[This one got lost in the shuffle, but I’m guessing my legion of readers won’t mind that it’s a week late.]
One of the pleasures of writing a novel is you can decide when and how things happen. For instance, you can describe a father who’s dying by inches and, if you have the requisite skills, cultivate an atmosphere that’s doom-ridden but not maudlin or predictable.
The reader doesn’t know anything except that the father will die, like all mortals. The writer can keep the old man alive until exactly the point where killing him will somehow surprise the reader, or at least move her/him in an unexpected way, even though the death was inevitable. There is time for an epiphany, or at least a restored sense of order, and even cold comfort in the fact that, as Don DeLillo wrote, “all plots tend to move toward death.”
In real life, when your father is dying, all you get is the inevitability and a first-hand look at pointless suffering, and the growing feeling that most of what goes on in the world is just as pointless. The ironies and surprises that make fiction seem meaningful aren’t good for much in real-life situations, not until afterwards, when you can look back at what happened and impose order on it.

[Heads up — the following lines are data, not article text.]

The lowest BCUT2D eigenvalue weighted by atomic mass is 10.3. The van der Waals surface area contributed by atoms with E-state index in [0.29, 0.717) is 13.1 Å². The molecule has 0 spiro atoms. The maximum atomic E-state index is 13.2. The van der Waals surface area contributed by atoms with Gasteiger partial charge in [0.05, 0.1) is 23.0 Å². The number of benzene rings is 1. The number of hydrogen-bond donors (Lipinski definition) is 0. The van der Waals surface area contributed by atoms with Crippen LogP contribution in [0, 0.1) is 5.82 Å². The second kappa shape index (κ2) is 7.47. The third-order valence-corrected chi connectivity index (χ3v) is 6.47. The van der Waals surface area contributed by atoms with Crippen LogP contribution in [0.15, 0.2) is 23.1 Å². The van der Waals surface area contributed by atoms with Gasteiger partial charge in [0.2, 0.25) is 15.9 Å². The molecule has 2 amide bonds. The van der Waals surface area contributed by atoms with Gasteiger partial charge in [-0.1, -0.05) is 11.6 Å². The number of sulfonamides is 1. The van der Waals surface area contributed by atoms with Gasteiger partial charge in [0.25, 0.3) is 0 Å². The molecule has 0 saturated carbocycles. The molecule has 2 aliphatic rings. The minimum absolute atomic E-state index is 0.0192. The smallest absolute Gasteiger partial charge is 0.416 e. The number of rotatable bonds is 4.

Looking back, it’s clear my father and I hailed from different planets. I was from the same world as my late mother, a place where the natives talk and argue non-stop, with Mahalia Jackson and Bob Dylan on the jukebox. My father was from a twilit world with stark landscapes and few creature comforts. His mind was always elsewhere, and my mother used to say he’d forget his head if it wasn’t attached to his shoulders.
She also used to tell him he’d be late for his own funeral and, as it turned out, he almost was. There was a miscommunication at the nursing home where he died, and two funeral homes fought over the job of burying him. What ensued was something akin to a black comedy about body-snatching, starring Vincent Price and Peter Lorre.
My father has been dead a long time, long enough for all the ironies to kick in — the non-decisions that turned out to be decisive, the assumption that one can prepare for old age, the frustration and consolation of not being able to articulate what moved him. And so on. He becomes more real to me each year, even as the evidence that he existed diminishes. It all makes perfect sense, but only as fiction.